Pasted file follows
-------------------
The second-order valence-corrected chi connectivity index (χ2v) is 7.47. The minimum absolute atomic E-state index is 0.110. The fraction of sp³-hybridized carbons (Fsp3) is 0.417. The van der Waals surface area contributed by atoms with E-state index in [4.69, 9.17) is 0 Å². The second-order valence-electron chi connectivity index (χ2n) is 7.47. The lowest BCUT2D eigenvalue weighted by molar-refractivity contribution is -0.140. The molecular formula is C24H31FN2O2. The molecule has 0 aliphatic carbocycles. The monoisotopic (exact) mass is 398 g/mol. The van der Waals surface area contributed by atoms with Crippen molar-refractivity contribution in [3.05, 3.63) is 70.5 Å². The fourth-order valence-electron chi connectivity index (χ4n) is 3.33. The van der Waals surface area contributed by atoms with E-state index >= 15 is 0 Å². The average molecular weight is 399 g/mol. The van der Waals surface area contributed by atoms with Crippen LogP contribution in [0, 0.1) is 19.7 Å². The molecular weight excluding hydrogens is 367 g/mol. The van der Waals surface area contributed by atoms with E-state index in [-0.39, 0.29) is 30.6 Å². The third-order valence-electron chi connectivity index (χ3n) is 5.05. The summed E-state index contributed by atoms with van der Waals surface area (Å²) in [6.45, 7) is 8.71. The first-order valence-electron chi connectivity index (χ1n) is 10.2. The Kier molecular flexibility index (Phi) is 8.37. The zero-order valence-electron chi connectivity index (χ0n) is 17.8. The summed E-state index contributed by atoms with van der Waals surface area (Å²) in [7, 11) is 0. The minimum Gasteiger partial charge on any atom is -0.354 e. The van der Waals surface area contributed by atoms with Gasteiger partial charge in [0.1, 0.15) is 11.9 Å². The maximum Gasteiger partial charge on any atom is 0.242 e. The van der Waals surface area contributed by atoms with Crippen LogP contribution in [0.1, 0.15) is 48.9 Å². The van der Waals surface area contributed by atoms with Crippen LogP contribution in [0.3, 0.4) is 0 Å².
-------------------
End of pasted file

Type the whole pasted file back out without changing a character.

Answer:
The second-order valence-corrected chi connectivity index (χ2v) is 7.47. The minimum absolute atomic E-state index is 0.110. The fraction of sp³-hybridized carbons (Fsp3) is 0.417. The van der Waals surface area contributed by atoms with E-state index in [4.69, 9.17) is 0 Å². The second-order valence-electron chi connectivity index (χ2n) is 7.47. The lowest BCUT2D eigenvalue weighted by molar-refractivity contribution is -0.140. The molecular formula is C24H31FN2O2. The molecule has 0 aliphatic carbocycles. The monoisotopic (exact) mass is 398 g/mol. The van der Waals surface area contributed by atoms with Crippen molar-refractivity contribution in [3.05, 3.63) is 70.5 Å². The fourth-order valence-electron chi connectivity index (χ4n) is 3.33. The van der Waals surface area contributed by atoms with E-state index >= 15 is 0 Å². The average molecular weight is 399 g/mol. The van der Waals surface area contributed by atoms with Crippen LogP contribution in [0, 0.1) is 19.7 Å². The molecular weight excluding hydrogens is 367 g/mol. The van der Waals surface area contributed by atoms with E-state index in [-0.39, 0.29) is 30.6 Å². The third-order valence-electron chi connectivity index (χ3n) is 5.05. The summed E-state index contributed by atoms with van der Waals surface area (Å²) in [6.45, 7) is 8.71. The first-order valence-electron chi connectivity index (χ1n) is 10.2. The Kier molecular flexibility index (Phi) is 8.37. The zero-order valence-electron chi connectivity index (χ0n) is 17.8. The summed E-state index contributed by atoms with van der Waals surface area (Å²) in [7, 11) is 0. The minimum Gasteiger partial charge on any atom is -0.354 e. The van der Waals surface area contributed by atoms with Gasteiger partial charge in [0.1, 0.15) is 11.9 Å². The maximum Gasteiger partial charge on any atom is 0.242 e. The van der Waals surface area contributed by atoms with Crippen LogP contribution in [0.1, 0.15) is 48.9 Å². The van der Waals surface area contributed by atoms with Crippen LogP contribution in [0.3, 0.4) is 0 Å².